Wondering Why Fruitti Cup's Sign is Gone?
The frozen yogurt shop's sign has been ordered removed because it doesn't comply with town regulations.
James Ta received a call this week from a customer, asking where his frozen yogurt shop was located.
The customer was calling from the parking lot.
"I had to take down my sign because otherwise (the town) would have to shut down my store," said Ta, who opened Fruitti Cup on South Street at the end of June. "I don't know that it has hurt my business, but people want to know where my sign is."
Building Commissioner Tin Htway ordered Ta to take down his shop's sign or face being closed. Htway said he was following town code, which states that new signs must comply with standards set for the historic district in which they are located. In this case, Fruitti Cup's bright colors are among the reasons it was in violation.
Depending on who you ask, Fruitti Cup's sign problem is either a misunderstanding or willful ignorance of the regulations.
Some customers have told Ta they are unhappy with the town forcing him to remove his sign. One resident, Martin Dluzansky, wrote an email to Westborough Patch, saying he was "troubled by the town's demand that (the sign) be taken down the same day with no apparent provision to leave it up until the new sign was available."
"This doesn't seem to me like a very business-friendly environment for a small, independent, frozen yogurt shop that's creating jobs for teens as well as for all the contractors they used for renovations," Dluzansky wrote.
Htway said building code requires non-compliant signs to be removed.
Ta said he erected his sign in early June, weeks before he opened. He received the required permits that allowed him to open, and did not hear until earlier this month that the sign was a problem and that he would need to go in front of the Design Review Committee to receive permission for a new sign.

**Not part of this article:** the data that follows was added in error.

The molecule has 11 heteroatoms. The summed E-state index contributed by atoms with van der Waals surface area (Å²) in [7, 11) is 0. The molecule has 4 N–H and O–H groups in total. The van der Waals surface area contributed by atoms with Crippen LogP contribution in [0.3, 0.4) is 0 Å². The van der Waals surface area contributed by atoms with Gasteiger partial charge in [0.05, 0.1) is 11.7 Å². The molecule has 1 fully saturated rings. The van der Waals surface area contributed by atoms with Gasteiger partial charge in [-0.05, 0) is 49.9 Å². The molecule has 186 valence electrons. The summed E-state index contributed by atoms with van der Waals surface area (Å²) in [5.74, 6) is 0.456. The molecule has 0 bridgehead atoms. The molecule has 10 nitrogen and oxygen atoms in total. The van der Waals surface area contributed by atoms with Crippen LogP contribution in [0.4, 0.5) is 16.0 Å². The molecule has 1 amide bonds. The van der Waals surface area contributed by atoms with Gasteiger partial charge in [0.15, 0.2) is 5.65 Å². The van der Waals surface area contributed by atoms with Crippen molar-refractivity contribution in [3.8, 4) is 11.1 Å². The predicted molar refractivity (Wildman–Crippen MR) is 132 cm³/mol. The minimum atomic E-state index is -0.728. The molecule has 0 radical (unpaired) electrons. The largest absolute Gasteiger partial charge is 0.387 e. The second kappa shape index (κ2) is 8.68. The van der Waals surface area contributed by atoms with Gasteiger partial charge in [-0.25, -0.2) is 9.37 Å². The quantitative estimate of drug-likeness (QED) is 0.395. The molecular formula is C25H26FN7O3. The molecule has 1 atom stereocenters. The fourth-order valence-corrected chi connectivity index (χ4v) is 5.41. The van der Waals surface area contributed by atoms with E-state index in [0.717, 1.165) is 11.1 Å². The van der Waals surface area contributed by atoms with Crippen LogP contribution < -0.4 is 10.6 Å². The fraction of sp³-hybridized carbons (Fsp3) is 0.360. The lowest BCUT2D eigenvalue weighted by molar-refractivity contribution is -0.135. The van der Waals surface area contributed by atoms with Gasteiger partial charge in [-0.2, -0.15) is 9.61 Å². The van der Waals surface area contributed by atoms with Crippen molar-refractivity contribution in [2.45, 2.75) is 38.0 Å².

Htway, meanwhile, said his office had notified Ta of the requirement to review sign specifications with the Historical Commission.
"There is no requirement to have the sign (finalized) before an occupancy permit is issued," Htway noted, explaining how Ta could have opened without the necessary sign approval.
Htway said a Historical Commission member noticed this month that the sign wasn't in compliance. Other businesses in the plaza don't meet the sign standards, either, but they are grandfathered in, he said.
So, the frame that held Fruitti Cup's sign has been vacant since Aug. 20. Posters taped to the inside of the window alert customers that the store is still open.
"It's not nice, it's not attractive," Ta said this week, gesturing to the empty frame. "But I'm going to do what the town tells me. We don't want to get into trouble. I'm working on getting a new sign now."
Ta said the original sign cost roughly $1,500. The new sign, including installation, will be about $3,000—not a minor expense for the new business owner.
"I'm hoping that people will continue to support us," Ta said, noting the warm reception he has received from residents, some who offered to write a letter of complaint to the town when the sign was taken down. "We have a contract here for three years; we're not going anywhere."